Okinawa Part 3 (Zamami Hobo)
“There’s a typhoon coming,” he said quietly by way of greeting, gesturing towards the tops of the pines. “Everyone left this morning. Boats won’t run today or tomorrow, maybe not until next week.”
“Feel the wind? Out of the south. This is the best spot here, sheltered. But there’s a nook in back of the building that’s not bad either. Still, your best bet is Robinson’s. In the village, 3000 yen for a room. ”
Tired of overblown amateur weather forecasts, I thanked the man for his advice but told him we would try our luck camping under the trees. With a shy smile and a little bow, he went back to his preparations for the coming storm.
After pitching the tent, pulling the rain-fly tight and snug, fastening clips to the poles and finally staking everything firmly into the sandy soil I walked down for a look at the beach. The campground was situated along the middle of a shallow bay spotted with wave-battered black outcrops and low-lying strips of sand. Tall bluffs sheltered the beach at both ends, blocking the view to the ferry terminal and, combining with the ring of islands to give the place a sense of placid isolation. Off in the direction of the village, a concrete pier marked the entrance to a harbor used by dive boats and sea kayakers, but apart from a dozing lifeguard, reptilian-like under his umbrella, the only other trace of civilization visible from the cove was a gazebo perched on top of the western bluff, built (along with an access road) for the exceptionally civilized purpose of viewing the sunset.
Last month, a friend visiting from New York gave me the paperback he read on the plane to Tokyo. The ideal airport book, a poorly written bestseller, it chronicled the adventures of American traders making millions in Japan during the frothy years of the bubble economy. The protagonists slogged through fifteen-hour days in front of computers “flogging the Nikkei Stock Exchange,” had their lives threatened in property disputes with yakuza squatters and spent what free time they had racing expensive motorcycles and sleeping with $5,000 hookers for an adrenaline rush that might begin to compensate for the stress of their jobs.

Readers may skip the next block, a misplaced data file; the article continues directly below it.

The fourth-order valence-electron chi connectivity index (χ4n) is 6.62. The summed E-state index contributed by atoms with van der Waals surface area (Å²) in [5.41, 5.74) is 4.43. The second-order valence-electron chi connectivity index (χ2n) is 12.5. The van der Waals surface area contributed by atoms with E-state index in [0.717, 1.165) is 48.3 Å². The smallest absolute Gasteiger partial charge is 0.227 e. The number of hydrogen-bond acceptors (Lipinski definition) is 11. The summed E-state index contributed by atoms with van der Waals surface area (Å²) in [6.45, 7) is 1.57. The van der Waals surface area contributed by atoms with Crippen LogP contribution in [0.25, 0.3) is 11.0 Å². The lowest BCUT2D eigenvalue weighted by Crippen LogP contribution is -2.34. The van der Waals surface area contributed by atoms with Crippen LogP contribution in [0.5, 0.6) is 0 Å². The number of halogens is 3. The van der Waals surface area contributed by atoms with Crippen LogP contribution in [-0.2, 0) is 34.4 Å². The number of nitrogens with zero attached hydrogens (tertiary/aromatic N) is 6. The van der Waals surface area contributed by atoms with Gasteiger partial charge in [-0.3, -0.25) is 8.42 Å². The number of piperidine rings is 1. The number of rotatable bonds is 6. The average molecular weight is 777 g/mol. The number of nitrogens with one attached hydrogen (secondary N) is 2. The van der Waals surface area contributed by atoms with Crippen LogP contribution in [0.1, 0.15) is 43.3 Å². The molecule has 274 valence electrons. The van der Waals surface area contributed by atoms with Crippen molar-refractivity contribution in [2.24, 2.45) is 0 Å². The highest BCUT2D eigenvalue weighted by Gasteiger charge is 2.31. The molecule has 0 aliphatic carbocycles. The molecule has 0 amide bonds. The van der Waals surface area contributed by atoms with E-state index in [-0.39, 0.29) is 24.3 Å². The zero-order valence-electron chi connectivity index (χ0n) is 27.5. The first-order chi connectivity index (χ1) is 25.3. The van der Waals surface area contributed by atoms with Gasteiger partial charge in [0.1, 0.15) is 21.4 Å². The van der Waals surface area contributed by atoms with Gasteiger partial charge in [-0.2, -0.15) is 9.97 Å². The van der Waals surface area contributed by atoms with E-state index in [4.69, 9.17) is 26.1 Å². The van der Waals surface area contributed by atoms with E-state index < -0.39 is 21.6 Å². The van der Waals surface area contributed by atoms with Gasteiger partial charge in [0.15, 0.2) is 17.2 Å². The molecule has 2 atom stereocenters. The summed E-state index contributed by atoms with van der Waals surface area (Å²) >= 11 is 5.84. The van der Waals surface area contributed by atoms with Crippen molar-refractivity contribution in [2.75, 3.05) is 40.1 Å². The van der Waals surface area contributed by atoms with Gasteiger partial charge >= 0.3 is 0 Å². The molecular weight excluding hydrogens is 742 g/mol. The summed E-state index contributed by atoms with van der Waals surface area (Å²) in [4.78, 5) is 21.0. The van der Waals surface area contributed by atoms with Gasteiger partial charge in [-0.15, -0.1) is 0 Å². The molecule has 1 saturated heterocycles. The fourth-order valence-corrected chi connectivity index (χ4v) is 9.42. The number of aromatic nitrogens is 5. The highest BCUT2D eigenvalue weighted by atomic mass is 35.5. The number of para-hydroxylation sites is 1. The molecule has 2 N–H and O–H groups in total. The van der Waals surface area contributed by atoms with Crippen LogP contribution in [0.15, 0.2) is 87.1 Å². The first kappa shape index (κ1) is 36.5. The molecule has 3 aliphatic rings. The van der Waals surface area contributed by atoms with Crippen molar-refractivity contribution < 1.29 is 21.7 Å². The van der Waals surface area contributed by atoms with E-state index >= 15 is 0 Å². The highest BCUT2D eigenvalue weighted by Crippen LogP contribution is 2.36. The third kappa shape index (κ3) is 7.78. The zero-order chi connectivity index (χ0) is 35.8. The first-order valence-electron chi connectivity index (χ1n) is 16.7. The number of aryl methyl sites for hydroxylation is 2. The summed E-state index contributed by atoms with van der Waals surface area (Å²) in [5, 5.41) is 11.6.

At the end of the book, its author listed off the rules by which the most successful trader managed his lifestyle. After the usual points about working harder than the next guy, taking advantage of greed and recognizing how risk can equate to opportunity, the trader’s final point was to “always remember, the only thing that matters at the end of the day is ending up on a beach with a bottle of champagne.”
The passage came to mind as I watched clouds forming on the southern horizon from that empty cove on Zamami Island and the old man from the campground brought a chair down to the waters edge, kicked off his plastic sandals and opened a can of Okinawan beer.
And I had to wonder…was it worth the stress, the screens, the alarm clocks to have champagne instead of beer, or beer instead of clean water? Why not cut out the slavish, amoral years of money grubbing and go straight to the beach?